Art Dudley Posted: Jul 24, 2005 0 comments
Here we are, back to the Arcam I know and love: a company that not only invents good products, but good product categories as well. Like the Arcam Black Box of the 1980s, which gave so many people fits at the time—yet which, once you heard it, made good musical sense. It made good marketing sense, too: With that one stroke, teensy, weird, nestled-away-in-the-English-countryside Arcam did nothing less than create the domestic market for outboard digital-to-analog converters.
Michael Fremer Posted: Oct 15, 2006 0 comments
As you read this, are you listening to your stereo? Whatever the music, what you're actually hearing is your public utility's AC as modulated by your power amplifier. No matter how good the gear, the final result can be only as pure as the power feeding your components. Unfortunately, plenty of sonic schmutz usually comes along for the ride.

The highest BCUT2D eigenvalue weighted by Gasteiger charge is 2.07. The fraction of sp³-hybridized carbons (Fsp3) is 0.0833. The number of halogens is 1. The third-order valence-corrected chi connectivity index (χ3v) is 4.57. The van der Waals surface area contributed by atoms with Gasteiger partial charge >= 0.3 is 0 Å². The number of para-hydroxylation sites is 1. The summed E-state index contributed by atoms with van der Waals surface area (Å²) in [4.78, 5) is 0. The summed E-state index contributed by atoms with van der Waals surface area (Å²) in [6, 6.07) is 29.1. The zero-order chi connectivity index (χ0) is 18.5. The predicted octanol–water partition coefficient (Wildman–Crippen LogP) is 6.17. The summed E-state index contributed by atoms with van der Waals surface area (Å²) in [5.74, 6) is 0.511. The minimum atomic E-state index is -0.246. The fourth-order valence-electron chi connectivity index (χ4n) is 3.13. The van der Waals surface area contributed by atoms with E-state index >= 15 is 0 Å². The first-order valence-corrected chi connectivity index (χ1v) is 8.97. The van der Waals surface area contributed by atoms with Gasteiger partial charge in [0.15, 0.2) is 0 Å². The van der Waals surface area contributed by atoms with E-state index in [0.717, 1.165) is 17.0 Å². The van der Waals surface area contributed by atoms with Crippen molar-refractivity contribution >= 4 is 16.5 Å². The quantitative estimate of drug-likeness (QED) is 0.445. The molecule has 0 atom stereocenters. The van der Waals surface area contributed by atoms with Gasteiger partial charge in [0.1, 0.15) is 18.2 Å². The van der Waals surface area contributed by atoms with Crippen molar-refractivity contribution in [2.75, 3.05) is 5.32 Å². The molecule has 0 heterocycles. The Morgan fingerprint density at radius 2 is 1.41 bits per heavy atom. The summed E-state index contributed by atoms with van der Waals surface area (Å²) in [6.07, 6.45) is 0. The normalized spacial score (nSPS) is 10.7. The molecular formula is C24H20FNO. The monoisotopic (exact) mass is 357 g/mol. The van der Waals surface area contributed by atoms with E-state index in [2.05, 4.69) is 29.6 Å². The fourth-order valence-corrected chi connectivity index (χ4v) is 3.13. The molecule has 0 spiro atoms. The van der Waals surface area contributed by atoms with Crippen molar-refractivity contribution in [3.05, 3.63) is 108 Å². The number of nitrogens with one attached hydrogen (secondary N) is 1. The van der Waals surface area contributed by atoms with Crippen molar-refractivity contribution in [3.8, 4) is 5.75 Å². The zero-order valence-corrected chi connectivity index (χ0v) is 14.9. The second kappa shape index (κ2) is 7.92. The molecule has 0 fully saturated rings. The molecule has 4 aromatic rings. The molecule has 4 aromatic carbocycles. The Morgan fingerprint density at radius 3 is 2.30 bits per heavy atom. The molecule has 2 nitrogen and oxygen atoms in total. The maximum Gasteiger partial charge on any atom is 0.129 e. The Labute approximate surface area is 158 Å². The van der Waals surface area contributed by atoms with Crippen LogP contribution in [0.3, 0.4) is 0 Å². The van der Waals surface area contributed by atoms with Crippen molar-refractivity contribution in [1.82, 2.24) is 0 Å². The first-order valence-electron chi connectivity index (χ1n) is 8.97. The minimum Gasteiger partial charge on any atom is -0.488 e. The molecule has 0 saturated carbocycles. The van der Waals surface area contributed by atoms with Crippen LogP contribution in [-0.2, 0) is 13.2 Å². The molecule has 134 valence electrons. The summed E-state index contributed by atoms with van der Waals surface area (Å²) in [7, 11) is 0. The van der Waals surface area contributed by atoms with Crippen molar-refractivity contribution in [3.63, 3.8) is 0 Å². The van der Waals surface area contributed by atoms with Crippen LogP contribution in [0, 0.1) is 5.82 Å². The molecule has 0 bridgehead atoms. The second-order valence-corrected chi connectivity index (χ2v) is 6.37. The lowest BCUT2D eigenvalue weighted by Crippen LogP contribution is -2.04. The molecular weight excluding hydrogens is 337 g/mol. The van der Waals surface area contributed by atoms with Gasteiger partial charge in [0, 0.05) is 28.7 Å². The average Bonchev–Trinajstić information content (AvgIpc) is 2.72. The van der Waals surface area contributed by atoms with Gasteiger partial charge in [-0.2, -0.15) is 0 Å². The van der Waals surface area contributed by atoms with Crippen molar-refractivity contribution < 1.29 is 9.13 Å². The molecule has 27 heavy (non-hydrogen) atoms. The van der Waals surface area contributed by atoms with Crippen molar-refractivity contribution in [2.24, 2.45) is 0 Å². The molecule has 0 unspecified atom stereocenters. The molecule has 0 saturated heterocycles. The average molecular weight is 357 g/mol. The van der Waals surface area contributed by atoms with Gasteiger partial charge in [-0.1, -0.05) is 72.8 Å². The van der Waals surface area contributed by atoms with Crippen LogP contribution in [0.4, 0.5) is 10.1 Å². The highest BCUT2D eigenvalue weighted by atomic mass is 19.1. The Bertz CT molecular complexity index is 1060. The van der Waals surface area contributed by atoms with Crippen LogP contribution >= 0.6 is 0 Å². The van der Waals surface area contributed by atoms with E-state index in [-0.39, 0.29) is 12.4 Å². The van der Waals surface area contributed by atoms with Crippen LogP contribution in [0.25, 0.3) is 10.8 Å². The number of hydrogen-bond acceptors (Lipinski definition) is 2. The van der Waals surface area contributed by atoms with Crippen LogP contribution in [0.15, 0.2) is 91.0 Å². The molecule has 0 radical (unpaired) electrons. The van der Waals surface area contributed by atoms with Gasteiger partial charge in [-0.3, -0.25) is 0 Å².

Art Dudley Posted: Apr 12, 2011 2 comments
It's asked all the time, wherever audiophiles gather to grumble: "Everybody knows about Ferrari, Rolex, and Leica. But why hasn't anyone heard of . . ."

The last word is up for grabs: Wilson? Levinson? Linn? Maybe. But for me, whenever I'm in pissing-and-moaning mode, the choice is easy: Why hasn't the average consumer heard of the Audio Note Ongaku?

Chip Stern Posted: Dec 09, 2007 Published: Apr 09, 1999 0 comments
Among the most hallowed of my ten or so (the number varies) personal commandments of high-end audio is the following (to be uttered in sepulchral tones with deep humility):
Robert J. Reina Posted: Sep 13, 2010 3 comments
I'm a basically a tube guy, but I've never warmed up to most lower-powered integrated tube amps. Although I quite enjoyed the time I spent with the Cayin A-50T, which I reviewed in the March 2008 issue of Stereophile, over the years I've typically found I'd rather spend time with mid-priced, solid-state integrateds from Creek, Musical Fidelity, or Simaudio than deal with the loss of definition at the frequency extremes that I've heard from many lower-powered tube models. So it was with a bit of trepidation that I approached the VSi60, a 50Wpc integrated amplifier from Audio Research Corporation.
Art Dudley Posted: Feb 06, 2013 1 comments